Madstone Matters To Its New Market

Later this month (Nov. 26) Madstone Theaters will usher in a new cinema experience at the erstwhile, seven-screen AMC site in Old Hyde Park Village. According to CEO Tom Gruenberg, Madstone will be a destination for the “sophisticated” movie set. Much of the fare will be foreign, festival and independent. “Cinema for the mind,” Gruenberg called it.

“This market has what we look for,” stated Gruenberg. “The demographics, this facility, the fact that it’s under-served for what we do. And we expect to grow the market.”

And, no, Gruenberg doesn’t expect to be bad news for Tampa Theatre. “It’s one screen, it’s in a great old historic building and they do things that we don’t and won’t,” he noted. “We expect to play off each other.”

Madstone will accommodate — and solicit — those who want to arrive early, stay late and discuss movies. Discussion-friendly concessions will include (wet-zone permitting) wine and beer, as well as coffee and assorted, natural baked goods. Admission will be $8.00. There will be a membership program with discounted admissions and other perks.

The arrival of Madstone, a nine-theater chain based in New York, is obviously welcomed by OHPV, which needed a good-fit tenant for the AMC-vacated spot. “We’re thrilled to have them,” gushed Pat Westerhouse, general manager of the Village.

But Madstone also has caught the aesthetic eye of Paul Wilborn, Tampa’s Creative Industries Manager. And not just because he personally likes a good, eclectic art house.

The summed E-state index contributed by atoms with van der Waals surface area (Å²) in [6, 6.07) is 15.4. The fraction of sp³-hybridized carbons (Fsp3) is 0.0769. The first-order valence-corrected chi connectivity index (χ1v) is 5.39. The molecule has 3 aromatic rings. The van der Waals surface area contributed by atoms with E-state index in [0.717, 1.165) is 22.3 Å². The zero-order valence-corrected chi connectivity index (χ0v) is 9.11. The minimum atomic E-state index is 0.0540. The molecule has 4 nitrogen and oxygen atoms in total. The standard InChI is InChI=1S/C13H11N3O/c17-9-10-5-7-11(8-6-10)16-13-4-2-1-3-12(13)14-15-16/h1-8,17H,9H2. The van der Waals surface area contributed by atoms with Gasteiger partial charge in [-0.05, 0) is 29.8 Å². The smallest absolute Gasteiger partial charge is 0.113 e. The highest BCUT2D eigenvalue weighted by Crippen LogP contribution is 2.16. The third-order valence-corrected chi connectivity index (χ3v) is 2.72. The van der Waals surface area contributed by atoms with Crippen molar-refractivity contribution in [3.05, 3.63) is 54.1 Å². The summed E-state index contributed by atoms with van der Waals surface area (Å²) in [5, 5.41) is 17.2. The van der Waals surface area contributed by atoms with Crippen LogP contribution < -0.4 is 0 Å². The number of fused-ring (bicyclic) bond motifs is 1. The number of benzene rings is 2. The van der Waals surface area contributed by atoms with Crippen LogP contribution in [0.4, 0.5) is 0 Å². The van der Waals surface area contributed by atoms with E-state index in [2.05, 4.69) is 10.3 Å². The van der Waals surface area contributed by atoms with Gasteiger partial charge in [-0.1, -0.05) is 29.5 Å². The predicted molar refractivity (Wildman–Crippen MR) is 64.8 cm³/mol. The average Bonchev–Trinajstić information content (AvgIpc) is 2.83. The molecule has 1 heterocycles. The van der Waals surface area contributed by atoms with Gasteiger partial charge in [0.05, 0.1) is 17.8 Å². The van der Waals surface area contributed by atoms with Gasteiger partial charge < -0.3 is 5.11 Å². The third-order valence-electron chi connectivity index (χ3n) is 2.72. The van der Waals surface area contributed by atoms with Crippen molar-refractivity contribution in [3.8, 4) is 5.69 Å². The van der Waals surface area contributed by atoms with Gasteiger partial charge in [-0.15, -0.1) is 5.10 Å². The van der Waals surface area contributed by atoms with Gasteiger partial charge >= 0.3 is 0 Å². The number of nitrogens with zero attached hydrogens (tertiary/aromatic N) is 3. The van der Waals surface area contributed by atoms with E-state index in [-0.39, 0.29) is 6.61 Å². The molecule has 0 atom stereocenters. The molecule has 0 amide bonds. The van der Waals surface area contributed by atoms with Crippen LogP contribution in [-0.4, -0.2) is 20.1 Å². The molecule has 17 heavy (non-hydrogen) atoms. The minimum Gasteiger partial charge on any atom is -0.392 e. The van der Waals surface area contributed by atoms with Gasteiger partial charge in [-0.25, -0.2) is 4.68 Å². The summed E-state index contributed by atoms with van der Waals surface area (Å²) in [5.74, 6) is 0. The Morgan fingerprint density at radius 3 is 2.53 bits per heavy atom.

Madstone also has distribution and production divisions. The former is a boutique venture, the latter a modest, venture capital-like enterprise. Madstone funds first-time, feature-film directors — usually in the $500,000-$1.5 million budget range.

“The light bulb went off,” acknowledged Wilborn, upon learning of Madstone’s versatility. “I was intrigued by the idea that they have an arm that funds new directors.”And, yes, he and Gruenberg have met.

“We want to grow the film industry here,” said Wilborn. “We’re looking for ways to bring in more players. I see them as a real positive part of that. It’s an exciting possibility.

“These kinds of theaters are unique,” added Wilborn. “The indies, the non-mainstream titles. They know how to book it; they send out catalogues. It’s more of a total experience. We’ll definitely get together again.”

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